Business philosophy-Compliance and Enforcement of the Basel Convention

Recently, I attended the BC ICC-16 committee meeting of the UNEP in Geneva, Switzerland, where I shared my views on the regulations governing the import and export of waste plastics. I emphasized that our industry, unfortunately, falls under the regulations of the Basel Convention, which targets “waste.” We do not deal with garbage but with recyclable materials, a fact that many people may misunderstand. Officials, often influenced by biased media reports and videos, have a preconceived notion that all waste plastics and plastic materials are municipal waste. They overlook the fact that the waste plastics we import are primarily sorted recyclable materials, with a yield rate typically over 80%. Lower-yield materials are not economically viable. Recyclable materials come from factory production waste and petrochemical plant plastics, both of which are 100% recyclable. While I explained this to officials, I am unsure if they fully grasped it. I also emphasized that our industry does not use the term “waste” in our communications, but “material” or “scrap” instead. Some countries, like Vietnam, only allow imports under the HS3915 waste code, labeling our recyclables as they are all plastic waste.


To understand why waste plastics have been marginalized to this extent, we must look at the origins of the Basel Convention. In the 1970s and 80s, many industrialized countries shipped hazardous waste, including nuclear waste, to developing countries and oceans for disposal. Canada led the development of the convention to reduce hazardous waste generation, ensure its environmentally sound management, and minimize transboundary waste movements. The convention became legally binding on May 5, 1992, with 20 countries participating initially. Today, it has 191 parties, with the United States being the only developed country not participating. However, U.S. officials actively attend meetings as observers and support some of the convention’s policies.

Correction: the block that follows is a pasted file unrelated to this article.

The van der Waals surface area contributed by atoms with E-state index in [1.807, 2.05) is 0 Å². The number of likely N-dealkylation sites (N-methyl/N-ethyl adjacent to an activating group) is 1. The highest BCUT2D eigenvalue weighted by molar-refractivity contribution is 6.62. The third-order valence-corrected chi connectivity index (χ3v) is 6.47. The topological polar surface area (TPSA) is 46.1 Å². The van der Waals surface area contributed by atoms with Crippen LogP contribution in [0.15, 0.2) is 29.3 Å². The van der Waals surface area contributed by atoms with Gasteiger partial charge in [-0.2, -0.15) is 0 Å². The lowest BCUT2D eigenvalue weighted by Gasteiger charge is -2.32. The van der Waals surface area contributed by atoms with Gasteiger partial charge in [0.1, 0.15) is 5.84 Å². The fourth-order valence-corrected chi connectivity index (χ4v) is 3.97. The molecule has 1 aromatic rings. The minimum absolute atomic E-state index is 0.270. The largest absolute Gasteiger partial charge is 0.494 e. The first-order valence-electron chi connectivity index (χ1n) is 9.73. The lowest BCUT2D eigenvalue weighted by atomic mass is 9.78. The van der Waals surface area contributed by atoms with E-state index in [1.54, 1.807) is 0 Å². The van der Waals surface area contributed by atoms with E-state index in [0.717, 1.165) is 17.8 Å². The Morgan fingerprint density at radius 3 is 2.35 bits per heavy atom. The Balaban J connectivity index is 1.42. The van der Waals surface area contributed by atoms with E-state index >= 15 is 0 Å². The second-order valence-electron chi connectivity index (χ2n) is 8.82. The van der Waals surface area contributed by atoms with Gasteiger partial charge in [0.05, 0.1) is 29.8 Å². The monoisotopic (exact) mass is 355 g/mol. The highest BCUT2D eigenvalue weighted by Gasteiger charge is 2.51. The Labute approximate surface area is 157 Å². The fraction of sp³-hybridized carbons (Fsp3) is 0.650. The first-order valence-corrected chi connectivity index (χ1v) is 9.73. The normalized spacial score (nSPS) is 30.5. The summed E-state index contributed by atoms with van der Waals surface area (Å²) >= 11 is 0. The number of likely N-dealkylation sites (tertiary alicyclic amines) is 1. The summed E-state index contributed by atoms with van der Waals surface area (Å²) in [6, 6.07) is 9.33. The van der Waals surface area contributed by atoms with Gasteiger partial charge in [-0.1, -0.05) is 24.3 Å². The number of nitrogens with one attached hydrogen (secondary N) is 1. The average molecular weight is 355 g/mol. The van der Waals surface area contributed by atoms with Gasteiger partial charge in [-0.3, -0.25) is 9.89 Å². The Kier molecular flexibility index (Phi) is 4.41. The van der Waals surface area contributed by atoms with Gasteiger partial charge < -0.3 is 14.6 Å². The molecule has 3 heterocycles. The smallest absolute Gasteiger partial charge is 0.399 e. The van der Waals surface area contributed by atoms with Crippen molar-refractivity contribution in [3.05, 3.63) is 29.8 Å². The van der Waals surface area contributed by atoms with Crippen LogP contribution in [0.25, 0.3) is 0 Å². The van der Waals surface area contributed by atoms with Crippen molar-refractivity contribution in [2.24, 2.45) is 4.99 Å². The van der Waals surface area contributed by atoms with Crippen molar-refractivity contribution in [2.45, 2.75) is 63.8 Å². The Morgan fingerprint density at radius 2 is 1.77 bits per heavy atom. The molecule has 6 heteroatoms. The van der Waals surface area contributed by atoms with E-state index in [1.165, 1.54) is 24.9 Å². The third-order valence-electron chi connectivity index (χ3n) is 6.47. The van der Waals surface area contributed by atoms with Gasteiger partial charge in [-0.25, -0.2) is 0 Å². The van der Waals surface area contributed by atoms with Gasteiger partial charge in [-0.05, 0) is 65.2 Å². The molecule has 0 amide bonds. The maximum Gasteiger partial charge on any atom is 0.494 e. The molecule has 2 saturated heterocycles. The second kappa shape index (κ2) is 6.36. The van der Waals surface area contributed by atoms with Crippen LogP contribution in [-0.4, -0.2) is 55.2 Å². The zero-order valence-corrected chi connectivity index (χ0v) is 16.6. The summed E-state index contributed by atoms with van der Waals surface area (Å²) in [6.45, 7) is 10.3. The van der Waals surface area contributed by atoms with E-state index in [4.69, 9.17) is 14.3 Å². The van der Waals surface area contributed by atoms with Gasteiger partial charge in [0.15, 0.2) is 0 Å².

From its inception to today, this convention was not designed for the good of our recycling industry. The most detrimental aspect is the stigmatization of our industry though being a resource industry. The industry often takes pride in turning waste plastics into sustainable materials. However, the Basel Convention, the most authoritative legislative body, has effectively eradicated our industry and labeled us as environmental polluters. Recent amendments to the Basel Convention further restrict transboundary waste movements, yet global recycling rates have not increased, remaining at around nine percent or lower.


It is sarcastic that the legislation task for our industry is in the hands of officials not knowledgeable about our industry. Rules applicable on the municipal waste and hazardous waste are adopted to regulate a resource recycling industry.



Original by Dr. Steve Wong

July 8,2024

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